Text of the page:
Published 12/03/2010 | 05:00
Tulips are one of my favourite spring flowers but the bulbs, which I planted two years ago, did not return last year. Are there any tips for planting tulips?
As one of the most popular flowers both for garden use and as cut flowers, tulips are among the first pronouncements of colour of the year.
So coveted were they in 17th century Holland that tulipmania ensued, brought about by speculative trading of the tulip bulb.
The world has never lost its love affair with the tulip and many cultivars ensure that tulips will flower from early spring right up to the brink of summer.
Plant a succession of varieties of tulips, such as Tulipa kaufmanniana 'The First', one of the earliest to flower, followed by the scented late flowering T. 'Ballerina' or stunning deep purple T. 'Queen of the Night', and you will have colour throughout spring.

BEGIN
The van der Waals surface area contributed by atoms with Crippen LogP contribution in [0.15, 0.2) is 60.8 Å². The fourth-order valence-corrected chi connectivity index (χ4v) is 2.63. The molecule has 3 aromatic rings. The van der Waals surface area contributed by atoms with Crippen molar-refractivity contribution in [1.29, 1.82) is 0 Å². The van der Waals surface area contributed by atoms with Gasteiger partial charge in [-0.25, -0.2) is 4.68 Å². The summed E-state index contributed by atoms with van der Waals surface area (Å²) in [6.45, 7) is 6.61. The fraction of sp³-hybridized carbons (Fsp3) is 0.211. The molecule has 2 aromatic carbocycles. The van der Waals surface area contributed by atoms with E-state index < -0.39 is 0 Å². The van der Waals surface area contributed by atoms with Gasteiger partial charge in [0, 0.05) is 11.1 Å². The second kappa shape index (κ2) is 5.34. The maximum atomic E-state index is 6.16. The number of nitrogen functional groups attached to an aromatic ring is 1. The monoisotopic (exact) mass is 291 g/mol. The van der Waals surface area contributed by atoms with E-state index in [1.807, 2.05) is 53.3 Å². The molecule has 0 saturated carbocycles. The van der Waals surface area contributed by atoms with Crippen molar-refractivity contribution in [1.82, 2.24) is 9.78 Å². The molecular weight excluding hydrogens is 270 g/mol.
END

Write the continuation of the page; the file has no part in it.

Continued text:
A tip to hiding the somewhat untidy foliage of the tulip is to site it amongst lupines, forget-me-nots, aquilegias or wallflowers as their foliage emerges simultaneous to the flowering tulips.
Then when the flowers of the tulips die back the companion planting starts to flower.
Most tulip cultivars do not fare well in our damp climate as they like dry summers. If not lifted in wet climates such as ours they can become prone to tulip fire, Botrytis tulipae, a fungal disease.
Some such as T. fosteriana often return the successive year with slightly smaller flowers but with the advantage of being more elegant and slender.
Plant tulip bulbs deep in late autumn but not in the vicinity of lilies, as some cultivars are host to 'tulip breaking virus' to which lilies are susceptible.